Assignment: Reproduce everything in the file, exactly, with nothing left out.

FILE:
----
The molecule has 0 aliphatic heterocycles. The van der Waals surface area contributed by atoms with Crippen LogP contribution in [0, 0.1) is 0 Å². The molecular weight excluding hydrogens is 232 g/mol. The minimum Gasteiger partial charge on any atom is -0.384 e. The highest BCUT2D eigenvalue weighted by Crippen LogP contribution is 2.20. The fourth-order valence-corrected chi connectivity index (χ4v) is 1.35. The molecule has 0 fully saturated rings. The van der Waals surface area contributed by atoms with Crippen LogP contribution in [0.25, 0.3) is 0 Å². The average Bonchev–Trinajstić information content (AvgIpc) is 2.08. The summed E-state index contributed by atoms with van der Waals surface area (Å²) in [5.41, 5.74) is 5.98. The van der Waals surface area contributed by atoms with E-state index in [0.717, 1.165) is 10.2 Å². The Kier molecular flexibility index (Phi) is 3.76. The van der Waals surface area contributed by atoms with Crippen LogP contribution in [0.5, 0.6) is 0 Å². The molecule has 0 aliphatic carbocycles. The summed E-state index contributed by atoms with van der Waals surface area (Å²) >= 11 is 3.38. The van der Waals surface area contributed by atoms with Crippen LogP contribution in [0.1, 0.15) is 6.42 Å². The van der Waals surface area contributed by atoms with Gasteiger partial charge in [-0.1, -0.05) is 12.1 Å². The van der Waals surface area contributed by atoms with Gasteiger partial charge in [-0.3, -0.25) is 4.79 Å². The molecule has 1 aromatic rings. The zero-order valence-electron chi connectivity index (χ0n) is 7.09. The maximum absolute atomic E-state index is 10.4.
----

The molecule has 0 aliphatic heterocycles. The van der Waals surface area contributed by atoms with Crippen LogP contribution in [0, 0.1) is 0 Å². The molecular weight excluding hydrogens is 232 g/mol. The minimum Gasteiger partial charge on any atom is -0.384 e. The highest BCUT2D eigenvalue weighted by Crippen LogP contribution is 2.20. The fourth-order valence-corrected chi connectivity index (χ4v) is 1.35. The molecule has 0 fully saturated rings. The van der Waals surface area contributed by atoms with Crippen LogP contribution in [0.25, 0.3) is 0 Å². The average Bonchev–Trinajstić information content (AvgIpc) is 2.08. The summed E-state index contributed by atoms with van der Waals surface area (Å²) in [5.41, 5.74) is 5.98. The van der Waals surface area contributed by atoms with E-state index in [0.717, 1.165) is 10.2 Å². The Kier molecular flexibility index (Phi) is 3.76. The van der Waals surface area contributed by atoms with Crippen LogP contribution in [0.5, 0.6) is 0 Å². The molecule has 0 aliphatic carbocycles. The summed E-state index contributed by atoms with van der Waals surface area (Å²) >= 11 is 3.38. The van der Waals surface area contributed by atoms with Crippen LogP contribution in [0.1, 0.15) is 6.42 Å². The van der Waals surface area contributed by atoms with Gasteiger partial charge in [-0.1, -0.05) is 12.1 Å². The van der Waals surface area contributed by atoms with Gasteiger partial charge in [-0.3, -0.25) is 4.79 Å². The molecule has 1 aromatic rings. The zero-order valence-electron chi connectivity index (χ0n) is 7.09. The maximum absolute atomic E-state index is 10.4.